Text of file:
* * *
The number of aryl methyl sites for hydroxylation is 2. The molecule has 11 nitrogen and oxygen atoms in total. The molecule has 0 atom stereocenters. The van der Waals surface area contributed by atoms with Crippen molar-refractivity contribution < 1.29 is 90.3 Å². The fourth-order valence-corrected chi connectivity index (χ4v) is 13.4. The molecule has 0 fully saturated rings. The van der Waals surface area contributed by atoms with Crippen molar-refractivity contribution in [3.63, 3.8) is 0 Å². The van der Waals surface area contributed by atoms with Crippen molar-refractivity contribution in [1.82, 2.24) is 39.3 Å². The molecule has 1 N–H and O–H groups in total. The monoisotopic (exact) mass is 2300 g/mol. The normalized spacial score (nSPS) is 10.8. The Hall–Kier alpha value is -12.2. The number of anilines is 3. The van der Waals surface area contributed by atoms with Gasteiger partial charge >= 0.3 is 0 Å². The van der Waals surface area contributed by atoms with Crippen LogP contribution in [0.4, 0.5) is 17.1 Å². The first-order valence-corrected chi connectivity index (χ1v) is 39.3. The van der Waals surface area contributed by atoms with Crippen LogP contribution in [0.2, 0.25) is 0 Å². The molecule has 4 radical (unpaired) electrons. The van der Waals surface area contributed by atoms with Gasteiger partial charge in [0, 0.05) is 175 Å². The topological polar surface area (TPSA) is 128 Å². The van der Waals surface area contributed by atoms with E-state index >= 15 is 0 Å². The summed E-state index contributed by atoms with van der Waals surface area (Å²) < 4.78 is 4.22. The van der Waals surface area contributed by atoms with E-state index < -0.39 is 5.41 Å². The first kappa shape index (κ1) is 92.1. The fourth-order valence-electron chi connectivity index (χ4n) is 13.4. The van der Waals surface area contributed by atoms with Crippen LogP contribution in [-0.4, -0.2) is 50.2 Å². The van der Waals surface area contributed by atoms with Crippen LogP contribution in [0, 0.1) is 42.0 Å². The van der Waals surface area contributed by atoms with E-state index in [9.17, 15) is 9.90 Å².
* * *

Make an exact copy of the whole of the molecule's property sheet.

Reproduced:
The number of aryl methyl sites for hydroxylation is 2. The molecule has 11 nitrogen and oxygen atoms in total. The molecule has 0 atom stereocenters. The van der Waals surface area contributed by atoms with Crippen molar-refractivity contribution < 1.29 is 90.3 Å². The fourth-order valence-corrected chi connectivity index (χ4v) is 13.4. The molecule has 0 fully saturated rings. The van der Waals surface area contributed by atoms with Crippen molar-refractivity contribution in [3.63, 3.8) is 0 Å². The van der Waals surface area contributed by atoms with Crippen molar-refractivity contribution in [1.82, 2.24) is 39.3 Å². The molecule has 1 N–H and O–H groups in total. The monoisotopic (exact) mass is 2300 g/mol. The normalized spacial score (nSPS) is 10.8. The Hall–Kier alpha value is -12.2. The number of anilines is 3. The van der Waals surface area contributed by atoms with Gasteiger partial charge >= 0.3 is 0 Å². The van der Waals surface area contributed by atoms with Crippen LogP contribution in [0.4, 0.5) is 17.1 Å². The first-order valence-corrected chi connectivity index (χ1v) is 39.3. The van der Waals surface area contributed by atoms with Crippen LogP contribution in [0.2, 0.25) is 0 Å². The molecule has 4 radical (unpaired) electrons. The van der Waals surface area contributed by atoms with Gasteiger partial charge in [0, 0.05) is 175 Å². The topological polar surface area (TPSA) is 128 Å². The van der Waals surface area contributed by atoms with E-state index >= 15 is 0 Å². The summed E-state index contributed by atoms with van der Waals surface area (Å²) < 4.78 is 4.22. The van der Waals surface area contributed by atoms with E-state index < -0.39 is 5.41 Å². The first kappa shape index (κ1) is 92.1. The fourth-order valence-electron chi connectivity index (χ4n) is 13.4. The van der Waals surface area contributed by atoms with Crippen LogP contribution in [-0.4, -0.2) is 50.2 Å². The van der Waals surface area contributed by atoms with Crippen LogP contribution in [0, 0.1) is 42.0 Å². The van der Waals surface area contributed by atoms with E-state index in [9.17, 15) is 9.90 Å².